The Surface Plate
My work in inspection, and as a quality management system auditor, provides numerous opportunities to acquire knowledge. It also provides areas of risk for ensuring valid and reliable results. One risk that keeps repeating itself in my audit findings is the treatment of surface plates. Instead of being treated as a precision device, they are treated as an area to stack tools, parts and other debris. The root cause of this treatment is the lack of knowledge about the surface plate and its mistaken identity as just a table. Let’s take a journey of the history and recommended care for the surface plate.To get more news about Cast iron surface plate, you can visit cntrueplate official website.
The surface plate was designed and developed as a precision tool by Henry Maudslay and Joseph Whitworth in order to ensure the production of identical tool parts. The first surface plate was composed of cast iron. The first surface plates were sold in 1904 by the Crown Windley company. During World War II, metal was in high demand which resulted in the introduction of using granite, a non-corroding metal that is extremely hard and non-magnetic. Engineering and manufacturing specifications are demanding tighter tolerances, which elevate the importance of accurate measurements. To deliver measurements, each piece of metrology equipment requires a base plate.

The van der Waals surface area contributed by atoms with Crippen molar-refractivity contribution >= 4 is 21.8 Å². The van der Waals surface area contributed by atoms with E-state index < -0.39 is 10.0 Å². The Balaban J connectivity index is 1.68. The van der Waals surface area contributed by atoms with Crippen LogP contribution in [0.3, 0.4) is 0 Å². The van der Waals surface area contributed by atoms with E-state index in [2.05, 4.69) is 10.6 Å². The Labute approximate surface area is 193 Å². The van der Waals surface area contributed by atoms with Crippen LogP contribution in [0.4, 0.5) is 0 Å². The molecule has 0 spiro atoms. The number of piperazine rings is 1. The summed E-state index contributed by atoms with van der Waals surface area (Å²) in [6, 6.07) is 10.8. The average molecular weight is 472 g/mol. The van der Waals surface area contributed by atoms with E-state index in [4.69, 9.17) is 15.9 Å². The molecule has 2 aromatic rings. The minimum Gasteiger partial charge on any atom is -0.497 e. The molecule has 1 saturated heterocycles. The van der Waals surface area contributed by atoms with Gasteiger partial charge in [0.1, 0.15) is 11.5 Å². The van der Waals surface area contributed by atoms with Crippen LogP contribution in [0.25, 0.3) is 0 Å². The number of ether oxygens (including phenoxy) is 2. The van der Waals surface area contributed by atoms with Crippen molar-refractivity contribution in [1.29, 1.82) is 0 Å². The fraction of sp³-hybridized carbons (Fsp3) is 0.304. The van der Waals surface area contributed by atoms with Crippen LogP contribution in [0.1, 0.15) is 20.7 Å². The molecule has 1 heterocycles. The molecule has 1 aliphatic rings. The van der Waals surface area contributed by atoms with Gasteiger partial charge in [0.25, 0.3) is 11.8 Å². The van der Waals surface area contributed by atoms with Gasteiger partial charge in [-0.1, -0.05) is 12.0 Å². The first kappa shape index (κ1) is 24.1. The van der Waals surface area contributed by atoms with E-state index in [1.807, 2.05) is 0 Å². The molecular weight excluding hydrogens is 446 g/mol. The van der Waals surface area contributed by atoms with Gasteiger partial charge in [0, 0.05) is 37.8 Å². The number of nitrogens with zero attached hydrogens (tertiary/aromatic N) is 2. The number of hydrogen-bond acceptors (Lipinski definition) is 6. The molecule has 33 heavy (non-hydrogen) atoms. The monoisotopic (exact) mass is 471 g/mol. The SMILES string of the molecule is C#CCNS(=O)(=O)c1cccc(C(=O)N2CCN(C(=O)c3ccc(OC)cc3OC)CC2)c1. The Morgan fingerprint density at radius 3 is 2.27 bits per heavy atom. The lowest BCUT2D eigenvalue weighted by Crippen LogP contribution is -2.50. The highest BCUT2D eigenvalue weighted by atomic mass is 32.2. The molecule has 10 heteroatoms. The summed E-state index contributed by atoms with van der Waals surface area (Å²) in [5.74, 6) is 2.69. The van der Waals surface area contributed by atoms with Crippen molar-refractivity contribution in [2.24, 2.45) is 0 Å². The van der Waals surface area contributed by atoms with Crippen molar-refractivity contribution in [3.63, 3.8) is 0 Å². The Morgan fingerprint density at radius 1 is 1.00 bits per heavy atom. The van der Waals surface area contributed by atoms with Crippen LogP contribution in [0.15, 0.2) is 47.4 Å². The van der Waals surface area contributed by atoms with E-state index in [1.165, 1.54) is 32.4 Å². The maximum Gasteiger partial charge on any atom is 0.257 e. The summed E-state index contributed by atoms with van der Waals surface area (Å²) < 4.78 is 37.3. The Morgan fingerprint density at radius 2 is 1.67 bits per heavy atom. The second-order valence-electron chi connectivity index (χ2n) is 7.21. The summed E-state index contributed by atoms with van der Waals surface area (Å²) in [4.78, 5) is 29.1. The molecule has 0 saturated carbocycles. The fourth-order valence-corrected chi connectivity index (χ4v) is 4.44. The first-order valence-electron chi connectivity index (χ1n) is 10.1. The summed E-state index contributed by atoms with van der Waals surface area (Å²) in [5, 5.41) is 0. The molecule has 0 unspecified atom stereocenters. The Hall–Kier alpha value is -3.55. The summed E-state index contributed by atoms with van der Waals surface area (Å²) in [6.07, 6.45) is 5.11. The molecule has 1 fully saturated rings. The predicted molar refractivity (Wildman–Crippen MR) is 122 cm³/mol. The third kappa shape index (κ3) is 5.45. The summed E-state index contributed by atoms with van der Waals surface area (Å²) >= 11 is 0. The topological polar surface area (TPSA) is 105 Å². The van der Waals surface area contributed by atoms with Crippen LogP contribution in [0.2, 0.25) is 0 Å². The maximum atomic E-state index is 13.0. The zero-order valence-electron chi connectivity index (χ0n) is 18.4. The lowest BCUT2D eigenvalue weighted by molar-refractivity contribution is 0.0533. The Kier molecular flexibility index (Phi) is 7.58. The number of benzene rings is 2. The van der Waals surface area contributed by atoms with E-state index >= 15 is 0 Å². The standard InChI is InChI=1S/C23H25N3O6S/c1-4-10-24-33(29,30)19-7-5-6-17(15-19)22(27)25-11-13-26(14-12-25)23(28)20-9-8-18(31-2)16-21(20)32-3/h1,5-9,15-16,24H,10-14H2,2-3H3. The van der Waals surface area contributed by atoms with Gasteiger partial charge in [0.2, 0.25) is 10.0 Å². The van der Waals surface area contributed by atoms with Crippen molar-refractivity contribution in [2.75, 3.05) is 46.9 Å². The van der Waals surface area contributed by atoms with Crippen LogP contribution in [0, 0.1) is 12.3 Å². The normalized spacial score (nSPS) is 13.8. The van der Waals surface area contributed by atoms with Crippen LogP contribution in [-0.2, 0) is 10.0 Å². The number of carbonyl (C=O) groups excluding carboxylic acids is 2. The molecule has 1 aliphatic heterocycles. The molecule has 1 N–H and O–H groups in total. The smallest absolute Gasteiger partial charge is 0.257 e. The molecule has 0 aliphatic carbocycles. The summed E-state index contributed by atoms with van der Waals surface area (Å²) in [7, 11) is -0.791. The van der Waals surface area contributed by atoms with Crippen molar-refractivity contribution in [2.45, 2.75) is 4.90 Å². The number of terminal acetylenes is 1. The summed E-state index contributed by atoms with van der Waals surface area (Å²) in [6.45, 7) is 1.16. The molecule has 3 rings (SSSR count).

Granite is the most common material used for surface plates. The surface plate does require maintenance. The following are recommendations for maintaining these precision instruments:Along with checking the flatness of parts, surface plates can identify part warpage. The surface plate is the “0” reference point. If a height gage is used on the plate, the inspector can place the gage anywhere on the plate and zero the gage. This can be completed in conjunction with a gage block. The gage block is removed, and small parts can be accurately measured. This is also a technique to verify small parts for flatness.
The surface plate is an underrated metrology tool. It has been more than 80 years since granite was identified as an alternative to cast iron. Granite surface plates have become foundation for many standards in metrology. The coordinate measuring machine (CMM) does represent the acceptance of granite as the only material used in this vital area of metrology. Hopefully, you were able to obtain knowledge and insight on why I feel it is critical to properly maintain surface plates. Valid and reliable results must be acquired in order to make proper decisions on the disposition of parts.